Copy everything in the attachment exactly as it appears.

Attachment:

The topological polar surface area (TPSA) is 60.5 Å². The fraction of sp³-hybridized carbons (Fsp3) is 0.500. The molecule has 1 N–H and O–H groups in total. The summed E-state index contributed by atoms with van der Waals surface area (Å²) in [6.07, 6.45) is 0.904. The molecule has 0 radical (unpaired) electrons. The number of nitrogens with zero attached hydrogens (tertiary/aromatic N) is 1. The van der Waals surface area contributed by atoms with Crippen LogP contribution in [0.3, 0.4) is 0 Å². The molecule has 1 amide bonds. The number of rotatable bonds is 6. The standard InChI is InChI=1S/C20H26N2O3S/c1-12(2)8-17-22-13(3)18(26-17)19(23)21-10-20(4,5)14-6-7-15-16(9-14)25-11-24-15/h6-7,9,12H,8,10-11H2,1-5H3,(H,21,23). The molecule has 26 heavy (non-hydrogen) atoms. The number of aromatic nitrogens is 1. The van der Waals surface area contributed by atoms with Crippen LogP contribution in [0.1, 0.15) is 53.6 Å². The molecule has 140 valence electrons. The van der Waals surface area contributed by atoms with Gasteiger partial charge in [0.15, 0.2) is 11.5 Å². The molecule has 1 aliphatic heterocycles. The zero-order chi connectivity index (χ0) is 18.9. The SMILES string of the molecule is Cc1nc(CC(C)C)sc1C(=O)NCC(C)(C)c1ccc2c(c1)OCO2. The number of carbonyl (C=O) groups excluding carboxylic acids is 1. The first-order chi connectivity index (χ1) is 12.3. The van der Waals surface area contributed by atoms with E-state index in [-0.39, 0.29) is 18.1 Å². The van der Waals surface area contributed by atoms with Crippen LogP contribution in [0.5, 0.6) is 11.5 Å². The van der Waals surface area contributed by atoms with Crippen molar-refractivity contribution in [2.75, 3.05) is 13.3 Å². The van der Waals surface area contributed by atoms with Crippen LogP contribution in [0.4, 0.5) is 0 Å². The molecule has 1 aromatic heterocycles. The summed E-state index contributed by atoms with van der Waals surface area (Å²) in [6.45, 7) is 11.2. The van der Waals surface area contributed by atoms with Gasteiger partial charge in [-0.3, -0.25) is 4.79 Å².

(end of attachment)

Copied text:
The topological polar surface area (TPSA) is 60.5 Å². The fraction of sp³-hybridized carbons (Fsp3) is 0.500. The molecule has 1 N–H and O–H groups in total. The summed E-state index contributed by atoms with van der Waals surface area (Å²) in [6.07, 6.45) is 0.904. The molecule has 0 radical (unpaired) electrons. The number of nitrogens with zero attached hydrogens (tertiary/aromatic N) is 1. The van der Waals surface area contributed by atoms with Crippen LogP contribution in [0.3, 0.4) is 0 Å². The molecule has 1 amide bonds. The number of rotatable bonds is 6. The standard InChI is InChI=1S/C20H26N2O3S/c1-12(2)8-17-22-13(3)18(26-17)19(23)21-10-20(4,5)14-6-7-15-16(9-14)25-11-24-15/h6-7,9,12H,8,10-11H2,1-5H3,(H,21,23). The molecule has 26 heavy (non-hydrogen) atoms. The number of aromatic nitrogens is 1. The van der Waals surface area contributed by atoms with Crippen LogP contribution in [0.1, 0.15) is 53.6 Å². The molecule has 140 valence electrons. The van der Waals surface area contributed by atoms with Gasteiger partial charge in [0.15, 0.2) is 11.5 Å². The molecule has 1 aliphatic heterocycles. The zero-order chi connectivity index (χ0) is 18.9. The SMILES string of the molecule is Cc1nc(CC(C)C)sc1C(=O)NCC(C)(C)c1ccc2c(c1)OCO2. The number of carbonyl (C=O) groups excluding carboxylic acids is 1. The first-order chi connectivity index (χ1) is 12.3. The van der Waals surface area contributed by atoms with E-state index in [-0.39, 0.29) is 18.1 Å². The van der Waals surface area contributed by atoms with Crippen LogP contribution in [0.5, 0.6) is 11.5 Å². The van der Waals surface area contributed by atoms with Crippen molar-refractivity contribution in [2.75, 3.05) is 13.3 Å². The van der Waals surface area contributed by atoms with Crippen LogP contribution in [0.4, 0.5) is 0 Å². The molecule has 1 aromatic heterocycles. The summed E-state index contributed by atoms with van der Waals surface area (Å²) in [6.45, 7) is 11.2. The van der Waals surface area contributed by atoms with Gasteiger partial charge in [-0.3, -0.25) is 4.79 Å².